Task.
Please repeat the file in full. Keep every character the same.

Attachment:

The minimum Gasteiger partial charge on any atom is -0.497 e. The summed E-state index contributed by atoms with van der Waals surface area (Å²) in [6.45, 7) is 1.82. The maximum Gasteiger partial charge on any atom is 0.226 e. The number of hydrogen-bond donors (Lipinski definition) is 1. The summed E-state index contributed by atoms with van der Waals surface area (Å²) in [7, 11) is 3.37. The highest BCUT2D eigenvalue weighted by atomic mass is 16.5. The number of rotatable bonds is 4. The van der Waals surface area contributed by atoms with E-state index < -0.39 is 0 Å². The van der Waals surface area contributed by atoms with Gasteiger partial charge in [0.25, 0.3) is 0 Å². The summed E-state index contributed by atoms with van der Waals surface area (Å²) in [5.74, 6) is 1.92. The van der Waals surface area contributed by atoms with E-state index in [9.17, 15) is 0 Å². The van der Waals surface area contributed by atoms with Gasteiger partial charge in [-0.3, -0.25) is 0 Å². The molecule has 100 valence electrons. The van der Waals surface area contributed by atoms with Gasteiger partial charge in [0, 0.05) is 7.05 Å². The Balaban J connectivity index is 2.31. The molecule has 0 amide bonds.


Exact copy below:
The minimum Gasteiger partial charge on any atom is -0.497 e. The summed E-state index contributed by atoms with van der Waals surface area (Å²) in [6.45, 7) is 1.82. The maximum Gasteiger partial charge on any atom is 0.226 e. The number of hydrogen-bond donors (Lipinski definition) is 1. The summed E-state index contributed by atoms with van der Waals surface area (Å²) in [7, 11) is 3.37. The highest BCUT2D eigenvalue weighted by atomic mass is 16.5. The number of rotatable bonds is 4. The van der Waals surface area contributed by atoms with E-state index < -0.39 is 0 Å². The van der Waals surface area contributed by atoms with Gasteiger partial charge in [0.25, 0.3) is 0 Å². The summed E-state index contributed by atoms with van der Waals surface area (Å²) in [5.74, 6) is 1.92. The van der Waals surface area contributed by atoms with E-state index in [9.17, 15) is 0 Å². The van der Waals surface area contributed by atoms with Gasteiger partial charge in [-0.3, -0.25) is 0 Å². The molecule has 100 valence electrons. The van der Waals surface area contributed by atoms with Gasteiger partial charge in [0, 0.05) is 7.05 Å². The Balaban J connectivity index is 2.31. The molecule has 0 amide bonds.